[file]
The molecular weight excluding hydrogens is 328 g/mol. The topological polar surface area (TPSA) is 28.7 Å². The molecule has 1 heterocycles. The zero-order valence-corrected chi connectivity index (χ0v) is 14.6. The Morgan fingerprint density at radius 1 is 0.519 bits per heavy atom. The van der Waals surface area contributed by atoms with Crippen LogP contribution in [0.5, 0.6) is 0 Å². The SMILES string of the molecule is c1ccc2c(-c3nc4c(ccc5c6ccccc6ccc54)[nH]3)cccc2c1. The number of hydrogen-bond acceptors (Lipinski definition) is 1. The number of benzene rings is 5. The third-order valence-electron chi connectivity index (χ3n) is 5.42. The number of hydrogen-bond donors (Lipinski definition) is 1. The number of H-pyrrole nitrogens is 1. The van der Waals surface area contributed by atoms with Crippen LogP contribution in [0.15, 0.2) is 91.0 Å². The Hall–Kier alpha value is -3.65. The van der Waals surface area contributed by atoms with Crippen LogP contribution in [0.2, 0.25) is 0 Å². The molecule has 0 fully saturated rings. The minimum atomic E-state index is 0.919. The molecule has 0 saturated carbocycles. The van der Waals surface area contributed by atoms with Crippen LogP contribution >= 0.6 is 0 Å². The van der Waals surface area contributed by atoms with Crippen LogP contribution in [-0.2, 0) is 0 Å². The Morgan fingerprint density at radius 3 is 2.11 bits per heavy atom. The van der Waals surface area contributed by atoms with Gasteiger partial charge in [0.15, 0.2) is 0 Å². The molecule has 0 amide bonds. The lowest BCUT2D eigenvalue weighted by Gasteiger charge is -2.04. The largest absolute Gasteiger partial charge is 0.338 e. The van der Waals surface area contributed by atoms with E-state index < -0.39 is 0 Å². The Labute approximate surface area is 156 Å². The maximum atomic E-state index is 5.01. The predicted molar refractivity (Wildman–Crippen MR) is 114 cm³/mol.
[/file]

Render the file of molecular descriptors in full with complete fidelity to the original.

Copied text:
The molecular weight excluding hydrogens is 328 g/mol. The topological polar surface area (TPSA) is 28.7 Å². The molecule has 1 heterocycles. The zero-order valence-corrected chi connectivity index (χ0v) is 14.6. The Morgan fingerprint density at radius 1 is 0.519 bits per heavy atom. The van der Waals surface area contributed by atoms with Crippen LogP contribution in [0.5, 0.6) is 0 Å². The SMILES string of the molecule is c1ccc2c(-c3nc4c(ccc5c6ccccc6ccc54)[nH]3)cccc2c1. The number of hydrogen-bond acceptors (Lipinski definition) is 1. The number of benzene rings is 5. The third-order valence-electron chi connectivity index (χ3n) is 5.42. The number of hydrogen-bond donors (Lipinski definition) is 1. The number of H-pyrrole nitrogens is 1. The van der Waals surface area contributed by atoms with Crippen LogP contribution in [0.15, 0.2) is 91.0 Å². The Hall–Kier alpha value is -3.65. The van der Waals surface area contributed by atoms with Crippen LogP contribution in [0.2, 0.25) is 0 Å². The molecule has 0 fully saturated rings. The minimum atomic E-state index is 0.919. The molecule has 0 saturated carbocycles. The van der Waals surface area contributed by atoms with Crippen LogP contribution >= 0.6 is 0 Å². The van der Waals surface area contributed by atoms with Crippen LogP contribution in [-0.2, 0) is 0 Å². The Morgan fingerprint density at radius 3 is 2.11 bits per heavy atom. The van der Waals surface area contributed by atoms with Gasteiger partial charge in [0.15, 0.2) is 0 Å². The molecule has 0 amide bonds. The lowest BCUT2D eigenvalue weighted by Gasteiger charge is -2.04. The largest absolute Gasteiger partial charge is 0.338 e. The van der Waals surface area contributed by atoms with E-state index < -0.39 is 0 Å². The Labute approximate surface area is 156 Å². The maximum atomic E-state index is 5.01. The predicted molar refractivity (Wildman–Crippen MR) is 114 cm³/mol.